Best pension reform would be to take from the rich seniors

Posted on February 3, 2012 in Social Security Debates

Source: — Authors:  – business – Those making $50,000 don’t need benefits
February 2, 2012.   By Barbara Yaffe, Vancouver Sun

A much savvier political option for the Harper Conservatives than raising Old Age Security eligibility to 67 from 65 would be taxing back all benefits from all 65-plus seniors not decidedly low income.

If they do anything else, they will be pegged as mean-spirited and excessively ideological.

Because the truth is, Canada, while better off than most developed countries, continues to have a fair number of low-income seniors, mostly women – a group that inspires empathy from most Canadians.

The Stephen Harper crowd can rightly be criticized for some of their past policies in which they went out of their way to favour upper-income groups.

For example, the government has promised, once the federal budget is balanced, to allow income splitting for tax purposes for higher income Canadians.

It’s already providing tax benefits for families of children enrolling in often-costly sports programs.

As for OAS, Conservatives have not yet specified what they’ll do. But they’re properly highlighting a need for reform in the face of a demographic challenge posed by retiring baby boomers.

New Democrats and Liberals this week began leading a charge against any changes, with both parties mobilizing the public with online petitions.

Between now and 2030, OAS costs are expected to triple. While that will represent only a modest increase when set against projected growth in the country’s overall economy, any hike in costs potentially will be problematic when seniors’ health care needs are factored in.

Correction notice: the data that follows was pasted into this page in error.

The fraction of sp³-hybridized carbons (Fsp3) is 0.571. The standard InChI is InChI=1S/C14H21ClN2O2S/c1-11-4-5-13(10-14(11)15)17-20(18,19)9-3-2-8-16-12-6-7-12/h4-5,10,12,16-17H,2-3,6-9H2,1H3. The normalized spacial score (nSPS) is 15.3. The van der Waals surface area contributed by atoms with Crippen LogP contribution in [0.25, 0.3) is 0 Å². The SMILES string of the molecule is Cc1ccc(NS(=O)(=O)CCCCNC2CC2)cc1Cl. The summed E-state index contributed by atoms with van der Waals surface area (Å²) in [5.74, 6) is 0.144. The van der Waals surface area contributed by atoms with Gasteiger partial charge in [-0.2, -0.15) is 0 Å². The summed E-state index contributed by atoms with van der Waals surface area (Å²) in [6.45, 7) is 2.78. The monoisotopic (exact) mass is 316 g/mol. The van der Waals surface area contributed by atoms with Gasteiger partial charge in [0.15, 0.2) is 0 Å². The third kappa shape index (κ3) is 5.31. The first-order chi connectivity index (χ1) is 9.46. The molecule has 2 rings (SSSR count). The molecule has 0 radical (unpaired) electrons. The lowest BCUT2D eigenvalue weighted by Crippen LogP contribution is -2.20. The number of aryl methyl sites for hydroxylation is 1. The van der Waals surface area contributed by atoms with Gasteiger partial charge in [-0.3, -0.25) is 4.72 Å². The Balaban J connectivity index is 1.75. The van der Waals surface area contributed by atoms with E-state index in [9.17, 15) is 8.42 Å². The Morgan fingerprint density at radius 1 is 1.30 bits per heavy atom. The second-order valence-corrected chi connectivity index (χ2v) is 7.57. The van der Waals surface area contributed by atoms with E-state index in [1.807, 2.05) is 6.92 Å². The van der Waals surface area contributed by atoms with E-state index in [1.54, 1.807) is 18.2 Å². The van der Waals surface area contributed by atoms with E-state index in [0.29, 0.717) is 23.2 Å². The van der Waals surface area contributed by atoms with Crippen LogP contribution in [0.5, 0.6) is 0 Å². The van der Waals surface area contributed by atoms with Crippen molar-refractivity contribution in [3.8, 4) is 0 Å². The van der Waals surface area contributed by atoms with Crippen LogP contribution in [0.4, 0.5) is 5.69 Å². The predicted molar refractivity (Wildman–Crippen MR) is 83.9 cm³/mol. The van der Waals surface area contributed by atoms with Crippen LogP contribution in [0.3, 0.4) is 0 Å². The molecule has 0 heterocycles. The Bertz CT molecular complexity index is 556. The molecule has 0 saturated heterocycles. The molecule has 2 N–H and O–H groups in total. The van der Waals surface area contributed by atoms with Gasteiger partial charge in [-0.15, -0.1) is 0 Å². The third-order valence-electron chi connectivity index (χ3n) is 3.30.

It’s thus defensible for the government to introduce reforms to make OAS more sustainable.

But surely those reforms should not be punitive for those between 65 and 67 who genuinely need financial help.

A 2009 Conference Board of Canada report cited an Organization for Economic Development study that showed only the Netherlands, with an elderly poverty rate of two per cent, outperforms Canada when it comes to keeping seniors out of poverty.

Canada’s rate is 5.9 per cent – remarkably, down from nearly 37 per cent 40 years ago.

But the ranks of the low-income elderly began growing again in the mid-1990s.

A 2009 report by the Canadian Centre for Policy Alternatives, titled Women’s Poverty and the Recession, contends that 14 per cent of single older women are poor.

Centre researcher Monica Townson accused the Harper government of “seriously undermining progress toward reducing women’s poverty in Canada.”

Far better than raising OAS eligibility for everyone, Conservatives should restrict the benefit to those who really need the money.

Seniors increasingly will want to keep their jobs beyond age 65, especially since investment returns have been so scant in recent years and more older people are entering retirement with debt.

But not everyone will be able to keep working.

The disabled or those with physically onerous jobs should have the option of turning to OAS, which also functions as a gatekeeper for eligibility for a host of provincial and municipal social programs.

At present only two per cent of Canadians over 65, with incomes of more than $112,000 yearly, have OAS benefits entirely clawed back through the tax system.

Five per cent experience partial clawbacks, starting at about $67,000.

To make the program more sustainable, government reasonably could begin claw-backs at income levels of, say, $40,000; and cancel the entire benefit for those with incomes over $50,000.

That would be a far more rational, and politically salable, response to the legitimate financial challenge presented by a baby boom bulge that is about to retire.

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